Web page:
Confirmed local transmission of Zika Virus (ZIKV) in Texas and Florida have heightened the need for early and accurate indicators of self-sustaining transmission in high risk areas across the southern United States. Given ZIKV’s low reporting rates and the geographic variability in suitable conditions, a cluster of reported cases may reflect diverse scenarios, ranging from independent introductions to a self-sustaining local epidemic.
The need for healthcare systems and academic medical centers to be optimally prepared in the event of a disaster is well documented. Events such as Hurricane Katrina demonstrate a major gap in disaster preparedness for at-risk medical institutions. To address this gap, we outline the components of complete self-sufficiency planning in designing and building hospitals that will function at full operational capacity in the event of a disaster. We review the processes used and outcomes achieved in building a new critical access, freestanding children’s hospital in Florida.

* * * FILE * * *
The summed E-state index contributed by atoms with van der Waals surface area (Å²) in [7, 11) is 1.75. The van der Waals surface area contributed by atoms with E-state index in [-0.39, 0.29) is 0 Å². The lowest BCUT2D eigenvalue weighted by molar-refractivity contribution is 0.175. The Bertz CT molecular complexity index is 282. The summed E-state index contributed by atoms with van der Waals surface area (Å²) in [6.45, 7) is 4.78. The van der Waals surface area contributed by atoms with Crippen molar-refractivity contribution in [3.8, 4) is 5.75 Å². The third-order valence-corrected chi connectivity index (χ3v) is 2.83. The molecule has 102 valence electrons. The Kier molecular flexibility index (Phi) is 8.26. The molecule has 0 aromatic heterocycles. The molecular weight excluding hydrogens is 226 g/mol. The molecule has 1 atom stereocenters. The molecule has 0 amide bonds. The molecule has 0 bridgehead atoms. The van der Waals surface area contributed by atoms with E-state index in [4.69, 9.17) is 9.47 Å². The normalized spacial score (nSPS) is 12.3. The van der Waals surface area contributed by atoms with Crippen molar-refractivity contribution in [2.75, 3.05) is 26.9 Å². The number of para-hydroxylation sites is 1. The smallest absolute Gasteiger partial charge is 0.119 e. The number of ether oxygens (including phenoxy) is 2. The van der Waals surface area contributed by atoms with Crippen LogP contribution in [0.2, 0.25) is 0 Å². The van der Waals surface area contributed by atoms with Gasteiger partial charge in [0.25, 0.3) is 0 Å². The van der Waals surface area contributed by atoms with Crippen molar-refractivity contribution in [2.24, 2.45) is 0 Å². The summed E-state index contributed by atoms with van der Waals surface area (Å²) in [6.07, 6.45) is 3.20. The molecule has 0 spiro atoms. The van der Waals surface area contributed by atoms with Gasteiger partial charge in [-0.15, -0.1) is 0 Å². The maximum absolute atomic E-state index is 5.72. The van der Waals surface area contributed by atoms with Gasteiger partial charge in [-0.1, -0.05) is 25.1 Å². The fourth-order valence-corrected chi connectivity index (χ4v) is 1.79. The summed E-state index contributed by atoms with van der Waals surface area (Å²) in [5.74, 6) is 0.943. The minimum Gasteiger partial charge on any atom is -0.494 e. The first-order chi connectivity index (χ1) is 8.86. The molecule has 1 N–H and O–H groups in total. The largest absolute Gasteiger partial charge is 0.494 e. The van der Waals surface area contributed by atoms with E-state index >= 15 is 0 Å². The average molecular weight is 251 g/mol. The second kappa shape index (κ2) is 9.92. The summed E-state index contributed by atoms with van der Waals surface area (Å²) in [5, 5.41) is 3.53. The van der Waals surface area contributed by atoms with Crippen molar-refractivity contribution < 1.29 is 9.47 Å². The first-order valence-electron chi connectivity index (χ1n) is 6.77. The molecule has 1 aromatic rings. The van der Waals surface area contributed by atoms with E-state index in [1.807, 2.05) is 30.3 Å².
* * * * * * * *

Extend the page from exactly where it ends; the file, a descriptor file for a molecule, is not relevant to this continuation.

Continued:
- The Journal of the American Osteopathic Association
- Published 12 months ago
The incidence of skin cancer, the most common type of cancer in the United States, is increasing. Sunburn is a major modifiable risk factor for skin cancer, and its prevalence among the US population is high.
Calcium silicate-based sealers are known to have excellent sealing ability and bioactivities. They are typically recommended to be used in a single-cone (SC) technique. No studies have evaluated the effects of the thermoplastic obturation technique on the dentin interface of these sealers. The purpose of this study was to evaluate the push-out bond strengths of MTA Plus Sealer (Avalon Biomed Inc, Bradenton, FL) and EndoSequence BC Sealer (BC; Brasseler USA, Savannah, GA) when they were used in a thermoplastic technique.